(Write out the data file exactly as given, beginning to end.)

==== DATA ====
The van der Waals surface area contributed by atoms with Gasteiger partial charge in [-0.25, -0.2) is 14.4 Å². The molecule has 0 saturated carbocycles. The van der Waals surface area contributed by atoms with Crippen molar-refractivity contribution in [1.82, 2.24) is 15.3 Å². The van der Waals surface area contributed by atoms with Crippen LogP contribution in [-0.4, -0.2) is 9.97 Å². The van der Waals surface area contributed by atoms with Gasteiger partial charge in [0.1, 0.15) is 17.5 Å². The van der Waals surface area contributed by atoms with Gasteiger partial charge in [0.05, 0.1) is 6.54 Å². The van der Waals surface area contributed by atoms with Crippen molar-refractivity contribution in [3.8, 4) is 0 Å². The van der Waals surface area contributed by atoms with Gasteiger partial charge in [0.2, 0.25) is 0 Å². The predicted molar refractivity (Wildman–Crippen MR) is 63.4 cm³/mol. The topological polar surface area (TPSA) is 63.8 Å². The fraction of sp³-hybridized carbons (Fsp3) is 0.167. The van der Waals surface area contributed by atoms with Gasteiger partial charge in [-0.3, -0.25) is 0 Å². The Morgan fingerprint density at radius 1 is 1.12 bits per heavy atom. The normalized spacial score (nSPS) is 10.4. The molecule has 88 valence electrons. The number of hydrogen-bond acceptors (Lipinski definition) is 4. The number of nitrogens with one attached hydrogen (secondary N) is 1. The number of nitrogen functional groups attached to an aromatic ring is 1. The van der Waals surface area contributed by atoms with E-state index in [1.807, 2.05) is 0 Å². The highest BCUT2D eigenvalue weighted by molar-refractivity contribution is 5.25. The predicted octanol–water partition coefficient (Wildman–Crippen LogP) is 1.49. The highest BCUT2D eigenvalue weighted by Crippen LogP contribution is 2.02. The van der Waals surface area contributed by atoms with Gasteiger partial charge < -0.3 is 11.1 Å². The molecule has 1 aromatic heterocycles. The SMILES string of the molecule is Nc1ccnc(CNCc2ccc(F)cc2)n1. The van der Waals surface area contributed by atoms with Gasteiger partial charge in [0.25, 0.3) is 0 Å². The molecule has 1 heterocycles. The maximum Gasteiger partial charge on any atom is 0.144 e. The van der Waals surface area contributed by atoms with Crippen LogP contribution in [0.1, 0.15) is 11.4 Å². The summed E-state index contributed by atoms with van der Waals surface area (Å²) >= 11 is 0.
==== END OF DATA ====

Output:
The van der Waals surface area contributed by atoms with Gasteiger partial charge in [-0.25, -0.2) is 14.4 Å². The molecule has 0 saturated carbocycles. The van der Waals surface area contributed by atoms with Crippen molar-refractivity contribution in [1.82, 2.24) is 15.3 Å². The van der Waals surface area contributed by atoms with Crippen LogP contribution in [-0.4, -0.2) is 9.97 Å². The van der Waals surface area contributed by atoms with Gasteiger partial charge in [0.1, 0.15) is 17.5 Å². The van der Waals surface area contributed by atoms with Gasteiger partial charge in [0.05, 0.1) is 6.54 Å². The van der Waals surface area contributed by atoms with Crippen molar-refractivity contribution in [3.8, 4) is 0 Å². The van der Waals surface area contributed by atoms with Gasteiger partial charge in [0.2, 0.25) is 0 Å². The predicted molar refractivity (Wildman–Crippen MR) is 63.4 cm³/mol. The topological polar surface area (TPSA) is 63.8 Å². The fraction of sp³-hybridized carbons (Fsp3) is 0.167. The van der Waals surface area contributed by atoms with Gasteiger partial charge in [-0.3, -0.25) is 0 Å². The Morgan fingerprint density at radius 1 is 1.12 bits per heavy atom. The normalized spacial score (nSPS) is 10.4. The molecule has 88 valence electrons. The number of hydrogen-bond acceptors (Lipinski definition) is 4. The number of nitrogens with one attached hydrogen (secondary N) is 1. The number of nitrogen functional groups attached to an aromatic ring is 1. The van der Waals surface area contributed by atoms with E-state index in [1.807, 2.05) is 0 Å². The highest BCUT2D eigenvalue weighted by molar-refractivity contribution is 5.25. The predicted octanol–water partition coefficient (Wildman–Crippen LogP) is 1.49. The highest BCUT2D eigenvalue weighted by Crippen LogP contribution is 2.02. The van der Waals surface area contributed by atoms with Gasteiger partial charge < -0.3 is 11.1 Å². The molecule has 1 aromatic heterocycles. The SMILES string of the molecule is Nc1ccnc(CNCc2ccc(F)cc2)n1. The van der Waals surface area contributed by atoms with Gasteiger partial charge in [0.25, 0.3) is 0 Å². The molecule has 1 heterocycles. The maximum Gasteiger partial charge on any atom is 0.144 e. The van der Waals surface area contributed by atoms with Crippen LogP contribution in [0.1, 0.15) is 11.4 Å². The summed E-state index contributed by atoms with van der Waals surface area (Å²) >= 11 is 0.